On July 31, 2002, in the first board meeting of Reliance Industries Ltd (RIL), after the demise of the group patriarch Dhirubhai Ambani, company directors unanimously elected his eldest son Mukesh Ambani as the chairman and managing director of the petroleum giant. His younger brother Anil Ambani became the vice chairman. 

The world of Ambanis changed forever since then. The brothers separated the business after a public spat. The legal battles for assets followed until 2010. Then a truce, turmoil, and bankruptcies in Anil's business, and the metamorphosis of RIL as a consumer focused firm.

In the last 20 years, Mukesh Ambani meticulously executed his business plans that catapulted the fortunes of RIL, which is the most valued Indian company with a market capitalisation of ₹16.7 lakh crore. He created many businesses and attracted foreign capital as investments. What are the hits and misses in his 20 years of journey as group head?

Six Hits

Jio's 4G & free voice play: It was Ambani's twin children Isha and Akash who seeded the idea of starting a data focused telecom network. Reliance Jio, which launched in 2016, has completely disrupted the telecom industry and many telecom companies shut shop, including Reliance Communications of Anil Ambani, Aircel and Tata Docomo. Vodafone was merged with Idea Cellular of Aditya Birla group, but failed to compete with Jio and is now neck-deep in debt. 

Massive fundraising from Facebook, Google and global private equity investors: When most parts of the world went for lockdown after the breakout of the Covid-19 pandemic in March 2020, Ambani was in talks with investors to attract strategic investments in Jio Platforms Ltd (JPL) and Reliance Retail Ventures Ltd (RRVL). Despite the lack of clarity in the post pandemic business environment, the investors were ready to bet on Ambani's firms, which raised ₹2.4 lakh crore from the stake sale to Facebook, Google, BP Plc, and a slew of PE firms. RIL also raised ₹53,124 crore through rights issues to achieve net debt zero target. 

Farm to fork model of Reliance Retail: When RIL launched its retail business in 2006, the anger against organised retailing was at its peak. The protesters with the support of political parties attacked Reliance Fresh stores. Reliance Retail struggled to break the clutter for nearly 10 years. Finally, it toppled the rivals--Kishore Biyani's Future Group; Bharti-Walmart venture, and 'More' of Aditya Birla group, and Reliance Retail emerged as the largest retailer because of Ambani's conviction in the business. 

Road map for new energy & NBFC: Ambani said in the 2021 annual general meeting that RIL will invest ₹75,000 crore in the renewable business, mostly for 100GW solar energy capacity creation. It plans to build four giga factories--- one each for photovoltaic panels, energy storage, green hydrogen, and fuel cell system--- at Jamnagar. RIL is now acquiring companies and technologies to complete the project. RIL has set a target to become net carbon neutral by 2035. RIL has also floated a subsidiary Jio Financial Services Ltd for starting non-banking services. The entity will be listed on stock exchanges. 

Investing consistently in petrochemicals: Even while RIL was investing heavily to build the telecom business Jio about five years back, Ambani, who is a chemical engineer by profession, was never ready to take his focus out of the petrochemicals business. He invested ₹1 lakh crore between 2014 and 2017 to set up a huge refinery-gas cracker and petcoke gasification unit. It started yielding results when the demand returned.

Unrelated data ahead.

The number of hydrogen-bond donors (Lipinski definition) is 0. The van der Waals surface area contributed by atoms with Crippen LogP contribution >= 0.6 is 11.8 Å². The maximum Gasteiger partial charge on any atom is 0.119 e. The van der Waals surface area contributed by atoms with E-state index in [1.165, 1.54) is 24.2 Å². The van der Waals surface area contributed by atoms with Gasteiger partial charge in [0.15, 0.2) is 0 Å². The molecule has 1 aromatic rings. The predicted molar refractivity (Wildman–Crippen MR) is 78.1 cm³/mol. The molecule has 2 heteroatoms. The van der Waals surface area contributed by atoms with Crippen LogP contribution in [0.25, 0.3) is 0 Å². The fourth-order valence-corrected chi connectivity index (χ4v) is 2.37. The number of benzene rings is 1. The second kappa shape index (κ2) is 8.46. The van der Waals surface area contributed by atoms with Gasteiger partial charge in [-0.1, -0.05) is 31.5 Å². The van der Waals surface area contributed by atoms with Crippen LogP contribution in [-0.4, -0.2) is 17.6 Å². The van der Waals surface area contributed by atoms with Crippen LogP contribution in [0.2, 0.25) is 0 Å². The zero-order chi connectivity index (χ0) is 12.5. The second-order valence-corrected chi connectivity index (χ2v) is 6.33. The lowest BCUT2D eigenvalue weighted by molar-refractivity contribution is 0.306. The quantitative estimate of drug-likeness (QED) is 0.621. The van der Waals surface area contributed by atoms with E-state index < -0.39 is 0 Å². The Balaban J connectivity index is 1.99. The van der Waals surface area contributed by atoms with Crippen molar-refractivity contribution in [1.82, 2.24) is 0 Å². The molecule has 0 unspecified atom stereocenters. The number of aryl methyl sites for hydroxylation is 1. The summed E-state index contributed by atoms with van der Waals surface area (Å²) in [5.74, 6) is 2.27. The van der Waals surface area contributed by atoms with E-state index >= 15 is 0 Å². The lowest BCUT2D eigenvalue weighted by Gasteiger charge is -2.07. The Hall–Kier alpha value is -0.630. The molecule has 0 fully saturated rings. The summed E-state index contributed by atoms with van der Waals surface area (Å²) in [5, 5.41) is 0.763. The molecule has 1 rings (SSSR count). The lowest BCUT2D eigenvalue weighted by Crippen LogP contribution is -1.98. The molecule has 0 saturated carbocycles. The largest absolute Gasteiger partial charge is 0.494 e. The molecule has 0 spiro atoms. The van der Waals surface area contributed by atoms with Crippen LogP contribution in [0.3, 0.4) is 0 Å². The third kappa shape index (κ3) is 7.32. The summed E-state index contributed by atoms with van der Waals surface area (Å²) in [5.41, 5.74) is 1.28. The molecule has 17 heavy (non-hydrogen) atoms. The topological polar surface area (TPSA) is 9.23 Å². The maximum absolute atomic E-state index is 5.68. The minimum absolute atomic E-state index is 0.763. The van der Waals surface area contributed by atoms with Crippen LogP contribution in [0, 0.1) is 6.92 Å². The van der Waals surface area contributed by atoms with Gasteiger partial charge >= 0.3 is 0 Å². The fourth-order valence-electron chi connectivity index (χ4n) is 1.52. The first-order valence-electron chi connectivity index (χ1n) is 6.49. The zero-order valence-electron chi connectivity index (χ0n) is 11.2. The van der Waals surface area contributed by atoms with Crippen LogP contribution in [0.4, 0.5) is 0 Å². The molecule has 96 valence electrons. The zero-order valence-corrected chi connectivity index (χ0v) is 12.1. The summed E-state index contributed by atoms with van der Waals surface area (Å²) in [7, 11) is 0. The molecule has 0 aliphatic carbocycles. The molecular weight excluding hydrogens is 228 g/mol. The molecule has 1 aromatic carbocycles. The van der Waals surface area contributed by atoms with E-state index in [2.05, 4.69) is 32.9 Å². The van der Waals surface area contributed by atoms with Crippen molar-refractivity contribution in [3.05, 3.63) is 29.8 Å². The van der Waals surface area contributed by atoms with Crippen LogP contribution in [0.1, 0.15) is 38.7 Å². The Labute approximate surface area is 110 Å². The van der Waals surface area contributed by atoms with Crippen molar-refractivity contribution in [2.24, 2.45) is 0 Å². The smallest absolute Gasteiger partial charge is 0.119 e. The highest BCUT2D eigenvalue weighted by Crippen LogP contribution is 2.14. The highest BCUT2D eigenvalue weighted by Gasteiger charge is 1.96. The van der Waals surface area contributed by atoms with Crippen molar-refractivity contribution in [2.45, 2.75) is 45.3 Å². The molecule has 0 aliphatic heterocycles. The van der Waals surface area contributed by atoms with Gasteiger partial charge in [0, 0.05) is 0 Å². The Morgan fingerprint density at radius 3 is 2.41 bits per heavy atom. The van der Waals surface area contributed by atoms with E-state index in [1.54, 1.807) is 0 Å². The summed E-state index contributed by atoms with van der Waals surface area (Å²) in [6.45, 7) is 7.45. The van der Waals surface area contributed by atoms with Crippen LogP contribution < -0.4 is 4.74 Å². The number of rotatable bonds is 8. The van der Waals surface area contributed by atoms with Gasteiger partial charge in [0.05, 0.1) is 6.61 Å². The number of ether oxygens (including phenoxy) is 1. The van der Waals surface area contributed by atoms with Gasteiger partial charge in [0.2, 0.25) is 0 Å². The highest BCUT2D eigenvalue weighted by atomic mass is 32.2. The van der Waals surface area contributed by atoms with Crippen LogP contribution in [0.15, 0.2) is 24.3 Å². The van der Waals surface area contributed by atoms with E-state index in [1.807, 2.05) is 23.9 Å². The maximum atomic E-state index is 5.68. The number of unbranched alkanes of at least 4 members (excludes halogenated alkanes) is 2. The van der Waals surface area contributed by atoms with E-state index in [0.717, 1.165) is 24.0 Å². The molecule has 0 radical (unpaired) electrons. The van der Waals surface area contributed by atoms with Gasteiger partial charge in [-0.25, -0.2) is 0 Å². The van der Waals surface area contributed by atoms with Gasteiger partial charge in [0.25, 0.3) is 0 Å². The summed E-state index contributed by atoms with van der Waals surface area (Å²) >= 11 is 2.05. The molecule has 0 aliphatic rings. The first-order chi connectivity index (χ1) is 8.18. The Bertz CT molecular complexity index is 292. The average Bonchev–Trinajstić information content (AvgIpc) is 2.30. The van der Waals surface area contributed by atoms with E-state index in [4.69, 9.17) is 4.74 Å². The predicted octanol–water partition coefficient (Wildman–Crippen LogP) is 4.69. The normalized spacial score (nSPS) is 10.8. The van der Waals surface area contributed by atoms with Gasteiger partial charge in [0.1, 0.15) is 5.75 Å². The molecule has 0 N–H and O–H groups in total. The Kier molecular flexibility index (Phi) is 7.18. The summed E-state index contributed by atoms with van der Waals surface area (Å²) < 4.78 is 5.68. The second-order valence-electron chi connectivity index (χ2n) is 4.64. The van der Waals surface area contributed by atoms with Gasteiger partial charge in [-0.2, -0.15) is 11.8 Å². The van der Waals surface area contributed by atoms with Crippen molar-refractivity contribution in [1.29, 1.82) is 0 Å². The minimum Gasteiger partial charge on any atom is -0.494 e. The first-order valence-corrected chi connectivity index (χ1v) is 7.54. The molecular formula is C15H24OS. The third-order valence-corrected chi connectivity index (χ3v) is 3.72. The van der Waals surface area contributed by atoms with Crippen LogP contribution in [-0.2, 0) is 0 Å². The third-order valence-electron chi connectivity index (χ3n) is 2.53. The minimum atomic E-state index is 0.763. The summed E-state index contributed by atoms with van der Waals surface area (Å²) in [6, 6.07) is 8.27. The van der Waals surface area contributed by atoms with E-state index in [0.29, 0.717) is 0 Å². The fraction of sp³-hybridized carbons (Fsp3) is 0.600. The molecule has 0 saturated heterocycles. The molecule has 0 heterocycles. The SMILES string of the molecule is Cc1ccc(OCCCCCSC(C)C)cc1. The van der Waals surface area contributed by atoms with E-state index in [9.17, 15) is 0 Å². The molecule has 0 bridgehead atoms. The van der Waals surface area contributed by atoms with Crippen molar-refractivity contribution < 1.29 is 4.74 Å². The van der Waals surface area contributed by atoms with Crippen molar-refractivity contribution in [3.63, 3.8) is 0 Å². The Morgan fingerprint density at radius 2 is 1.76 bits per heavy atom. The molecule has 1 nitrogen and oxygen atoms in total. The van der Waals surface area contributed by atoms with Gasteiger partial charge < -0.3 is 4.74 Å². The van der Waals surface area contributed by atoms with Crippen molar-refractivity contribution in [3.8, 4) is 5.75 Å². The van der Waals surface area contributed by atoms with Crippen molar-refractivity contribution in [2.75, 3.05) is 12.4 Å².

Construction of second petroleum refinery at Jamnagar: The export oriented refinery commissioned in 2009 near the old refinery has doubled the refining capacity of RIL. It got Chevron as the startegic investor, but the American company exited soon after. 

Six Misses

Oil and gas exploration and production: With a dream to become one of the world's biggest oil and gas producing companies, RIL started investments at Krishna- Godavari (KG) Basin about 15 years ago. But the difficult exploration terrain below deep water and the unfavourbale gas pricing mechanism delayed the process. After nearly 10 years of slow moving phase at the E&P front, RIL and its joint venture partner see a turnaround now as prices have been revised. The production is now increasing with the commissioning of new fields.  

Shale investments: RIL invested to build a shale gas portfolio in the U.S. about 10 years ago to de-risk its petroleum business when crude prices were rising. But the business failed to turn profitable when crude prices became cheaper than shale. RIL divested most of its assets.

Investments in semi-conductor business: In 2008, RIL had a plan to invest ₹30,000 crore in semi-conductor manufacturing and submitted a proposal with the government. But it failed to materialise. Last year, Reliance Strategic Business Ventures Ltd (RSBVL) came up with a similar plan for electronics manufacturing and formed a joint venture with US-based Sanmina Corporation. 

Deal with Saudi Aramco: The Saudi Arabia-based public petroleum and natural gas company has cancelled its mega plan to acquire a 20% stake in Reliance Industries Ltd (RIL) for $15 billion. Consequently, RIL has withdrawn the application with the NCLT for segregating oil to chemicals (O2C) business under the new entity Reliance O2C Ltd. RIL and Aramco had signed a non-binding Letter of Intent in August 2019. 

Investments in gas transportation: This was another business that Ambani planned in a big way. As the KG Basin production dipped, the pipeline business failed to pick up steam. RIL sold the assets to Brookfield for an enterprise valuation of ₹13,000 crore.

Brush with bankruptcy: Trevira GmbH, the German textile company of RIL filed for bankruptcy in 2009 after the slowdown in European markets. That's one of Ambani's rarest brushes with bankruptcy.

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